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Malta’s cry for justice

Thousands of people took to the streets of Valletta to call on the Prime Minister to immediately step down from his position in light of the political crisis that developed over the past days, that led to businessman Yorgen Fenech being charged with complicity in Daphne Caruana Galizia’s assassination and former chief-of-staff Keith Schembri no longer being considered to be a person of interest by the police.

In one of the most tumultuous weeks in Malta’s history, people rallied in growing numbers in Valletta almost every day as Schembri arrested and then released, Fenech arrested, released on police bail then arraigned, and rumours that Prime Minister Joseph Muscat would resign after it was alleged Fenech named him in connection with Caruana Galizia’s murder, tensions were running high as calls for him to resign rang out through the crowd.

Citizens carried placards reading ‘mafia’ and ‘you betrayed your own people’ among a sea of Maltese flags.

Protestors held up signs saying “you betrayed your own people”, “mafia”, and “you killed a journalist to stay out of jail”. 

The crowds also shouted “go now” and “out” in Maltese, whilst hitting pots and cans and honking air horns. They waved Maltese and European Union flags, holding up photos of Caruana Galizia as €5000 notes fluttered through the air with the face of Muscat, Konrad Mizzi, and Keith Schembri – a nod to the kickbacks from the Electrogas deal.

These events – especially today’s – were covered by an increasing number of foreign journalists from leading international publications, all keen to catch a glimpse of Maltese civil society in action.

Fenech was arraigned yesterday on charges of complicity to murder, promoting or financing a criminal organisation, and conspiracy to commit a crime. He pleaded not guilty to the charges but did not request for bail.

After being questioned in connection to the assassination, Cardona ‘suspended’ himself, but was today reinstated as minister and deputy leader of the Labour Party. Schembri walked free after being arrested and questioned in connection with Caruana Galizia’s murder and despite reports that Fenech had named him as complicit, and involved in the plot.

The vast crowd of protesters marched through the center of the city, past Parliament and towards the law courts to the makeshift memorial to Daphne Caruana Galizia. There, a number of speakers took to the stage to express their outrage about not only her assassination over two years ago, but about the impunity that has reigned since and the events of the last two weeks.

One of the speakers, student Eve Borg Bonello told the crowd that she thought Prime Minister Joseph Muscat was a thief responsible for the greatest injustice in the history of Malta.

Opposition Leader Adrian Delia among the protestors in Valletta.

“He is a thief because he took Daphne from us. They killed her to try and cover up the truth, you tried to obstruct justice and ruined my country’s reputation,” she said, her voice resonating with anger.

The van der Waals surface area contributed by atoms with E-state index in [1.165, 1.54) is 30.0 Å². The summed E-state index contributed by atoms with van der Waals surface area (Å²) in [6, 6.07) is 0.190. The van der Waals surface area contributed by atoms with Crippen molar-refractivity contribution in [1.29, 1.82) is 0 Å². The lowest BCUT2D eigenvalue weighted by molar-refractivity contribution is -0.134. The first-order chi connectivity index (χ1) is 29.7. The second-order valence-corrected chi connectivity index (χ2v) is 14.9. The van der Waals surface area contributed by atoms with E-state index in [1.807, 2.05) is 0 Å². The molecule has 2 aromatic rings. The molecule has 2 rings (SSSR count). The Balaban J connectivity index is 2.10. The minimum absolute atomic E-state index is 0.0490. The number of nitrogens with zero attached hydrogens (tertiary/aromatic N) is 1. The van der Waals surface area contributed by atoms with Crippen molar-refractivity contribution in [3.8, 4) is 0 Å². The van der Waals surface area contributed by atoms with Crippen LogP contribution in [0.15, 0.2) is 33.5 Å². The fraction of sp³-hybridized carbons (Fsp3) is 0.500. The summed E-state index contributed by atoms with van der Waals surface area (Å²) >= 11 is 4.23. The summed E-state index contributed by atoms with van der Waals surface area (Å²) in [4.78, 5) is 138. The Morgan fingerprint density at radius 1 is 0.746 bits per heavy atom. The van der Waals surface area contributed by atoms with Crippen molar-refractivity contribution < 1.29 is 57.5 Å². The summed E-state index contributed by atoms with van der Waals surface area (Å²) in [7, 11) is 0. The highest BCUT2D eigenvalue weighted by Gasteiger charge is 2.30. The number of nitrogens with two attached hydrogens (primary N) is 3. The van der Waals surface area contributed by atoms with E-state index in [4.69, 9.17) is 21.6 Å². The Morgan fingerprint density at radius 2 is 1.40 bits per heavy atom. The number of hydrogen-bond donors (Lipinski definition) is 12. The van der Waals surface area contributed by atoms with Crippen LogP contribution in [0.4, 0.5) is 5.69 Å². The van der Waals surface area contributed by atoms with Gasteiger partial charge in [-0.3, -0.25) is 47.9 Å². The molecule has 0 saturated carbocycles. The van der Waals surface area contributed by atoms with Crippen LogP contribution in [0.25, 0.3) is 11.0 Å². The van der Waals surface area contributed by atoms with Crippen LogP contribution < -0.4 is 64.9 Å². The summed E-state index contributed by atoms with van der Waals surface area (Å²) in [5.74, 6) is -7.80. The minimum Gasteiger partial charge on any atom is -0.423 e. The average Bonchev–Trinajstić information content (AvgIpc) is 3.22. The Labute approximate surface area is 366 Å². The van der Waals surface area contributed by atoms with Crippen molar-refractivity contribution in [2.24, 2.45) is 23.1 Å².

“For how long will you hide your blood-stained hands? I am ashamed to be Maltese because of you” she asked a crowd that roared in agreement.

Rachel Williams from Occupy Justice thanked journalists and The Shift for their hard work in exposing the truth over the last two years. She added that “resignations are not enough” and started chanting “jail” at which point the entire crowd joined her.

Alessandra Dee Crespo, also from Occupy Justice then took to the stage to call those implicated in corruption, “assassins” and “members of a corrupt cabal”. She too called for the resignation and prosecution of all of those involved, reminding the government that “this crowd will grow and grow until there is justice for Daphne.”

Protestors held up photos of Daphne amid calls for justice.

 

Mark Anthony Sammut pointed out that it had been a week since top government officials were implicated in a political assassination. Each day that Muscat stayed on, the risk increased that the evidence would disappear, he said.

Raising his voice above the cheers and chants, he continued; “If MPs don’t feel safe now, how can we citizens and investigative journalists feel safe? It is clear that those who come too close to the truth at Castille, are eliminated.”

He called on Labour Party MPs Chris Fearne, Ian Borg, Miriam Dalli, Julia Farrugia Portelli and others to stand up against Muscat, Cardona, Schembri, and Mizzi adding “Six years of attacking us in public- traitors and liars they called us. We now want action and every day you back them, you are complicit.”

After the speeches, the crowd moved to Castille where they shouted out “get out” while others moved towards the War Memorial roundabout in Floriana, blocking all traffic entering or exiting Valletta.

First Panama, then Dubai and now Kordin, the location for prison in Malta.

In a video message following the protest, Muscat announced his resignation but said he would stay in office until 12 January, ignoring calls made for his immediate resignation. Opposition Leader Adrian Delia said every day that Muscat stayed on was another day where justice would not be served.

Caruana Galizia’s family reacted immediately, saying in a statement: “Until he resigns, we will use all legal remedies to ensure Muscat has no further involvement in the investigation and criminal proceedings, other than as a possible suspect.”

Repubblika also reacted immediately, saying Muscat must leave immediately and he must be investigated.

The Council of Europe's Special Rapporteur Pieter Omtzigt

‘The Maltese can get through this stronger, prouder than before’ – Omtzigt

In the name of the people… Go!